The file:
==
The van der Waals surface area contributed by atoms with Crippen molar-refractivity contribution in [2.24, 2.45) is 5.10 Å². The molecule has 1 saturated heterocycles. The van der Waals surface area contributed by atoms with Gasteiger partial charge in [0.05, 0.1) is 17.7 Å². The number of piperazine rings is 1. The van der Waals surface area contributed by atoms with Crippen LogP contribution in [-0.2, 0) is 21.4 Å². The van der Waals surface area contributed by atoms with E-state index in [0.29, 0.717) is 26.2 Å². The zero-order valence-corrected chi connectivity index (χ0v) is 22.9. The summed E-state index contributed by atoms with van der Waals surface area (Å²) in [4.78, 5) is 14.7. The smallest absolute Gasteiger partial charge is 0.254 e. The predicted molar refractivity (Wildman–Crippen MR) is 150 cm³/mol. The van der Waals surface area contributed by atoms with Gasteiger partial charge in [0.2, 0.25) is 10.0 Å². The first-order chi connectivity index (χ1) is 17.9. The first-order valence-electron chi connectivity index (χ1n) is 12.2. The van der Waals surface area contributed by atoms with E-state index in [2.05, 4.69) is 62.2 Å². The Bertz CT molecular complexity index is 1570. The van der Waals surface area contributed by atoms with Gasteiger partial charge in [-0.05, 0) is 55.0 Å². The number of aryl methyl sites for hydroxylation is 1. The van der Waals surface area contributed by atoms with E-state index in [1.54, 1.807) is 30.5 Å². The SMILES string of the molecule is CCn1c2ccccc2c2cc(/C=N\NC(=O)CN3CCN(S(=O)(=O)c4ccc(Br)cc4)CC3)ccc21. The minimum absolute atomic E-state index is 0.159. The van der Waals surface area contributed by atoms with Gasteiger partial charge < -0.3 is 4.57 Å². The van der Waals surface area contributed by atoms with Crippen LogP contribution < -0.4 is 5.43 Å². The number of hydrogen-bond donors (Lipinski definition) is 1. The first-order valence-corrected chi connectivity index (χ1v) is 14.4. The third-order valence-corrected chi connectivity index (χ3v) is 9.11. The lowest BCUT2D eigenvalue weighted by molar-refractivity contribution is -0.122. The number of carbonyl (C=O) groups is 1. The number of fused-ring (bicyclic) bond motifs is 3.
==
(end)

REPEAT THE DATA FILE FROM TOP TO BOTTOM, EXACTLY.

The van der Waals surface area contributed by atoms with Crippen molar-refractivity contribution in [2.24, 2.45) is 5.10 Å². The molecule has 1 saturated heterocycles. The van der Waals surface area contributed by atoms with Gasteiger partial charge in [0.05, 0.1) is 17.7 Å². The number of piperazine rings is 1. The van der Waals surface area contributed by atoms with Crippen LogP contribution in [-0.2, 0) is 21.4 Å². The van der Waals surface area contributed by atoms with E-state index in [0.29, 0.717) is 26.2 Å². The zero-order valence-corrected chi connectivity index (χ0v) is 22.9. The summed E-state index contributed by atoms with van der Waals surface area (Å²) in [4.78, 5) is 14.7. The smallest absolute Gasteiger partial charge is 0.254 e. The predicted molar refractivity (Wildman–Crippen MR) is 150 cm³/mol. The van der Waals surface area contributed by atoms with Gasteiger partial charge in [0.2, 0.25) is 10.0 Å². The first-order chi connectivity index (χ1) is 17.9. The first-order valence-electron chi connectivity index (χ1n) is 12.2. The van der Waals surface area contributed by atoms with E-state index in [2.05, 4.69) is 62.2 Å². The Bertz CT molecular complexity index is 1570. The van der Waals surface area contributed by atoms with Gasteiger partial charge in [-0.05, 0) is 55.0 Å². The number of aryl methyl sites for hydroxylation is 1. The van der Waals surface area contributed by atoms with E-state index in [1.54, 1.807) is 30.5 Å². The SMILES string of the molecule is CCn1c2ccccc2c2cc(/C=N\NC(=O)CN3CCN(S(=O)(=O)c4ccc(Br)cc4)CC3)ccc21. The minimum absolute atomic E-state index is 0.159. The van der Waals surface area contributed by atoms with Gasteiger partial charge < -0.3 is 4.57 Å². The van der Waals surface area contributed by atoms with Crippen LogP contribution < -0.4 is 5.43 Å². The number of hydrogen-bond donors (Lipinski definition) is 1. The first-order valence-corrected chi connectivity index (χ1v) is 14.4. The third-order valence-corrected chi connectivity index (χ3v) is 9.11. The lowest BCUT2D eigenvalue weighted by molar-refractivity contribution is -0.122. The number of carbonyl (C=O) groups is 1. The number of fused-ring (bicyclic) bond motifs is 3.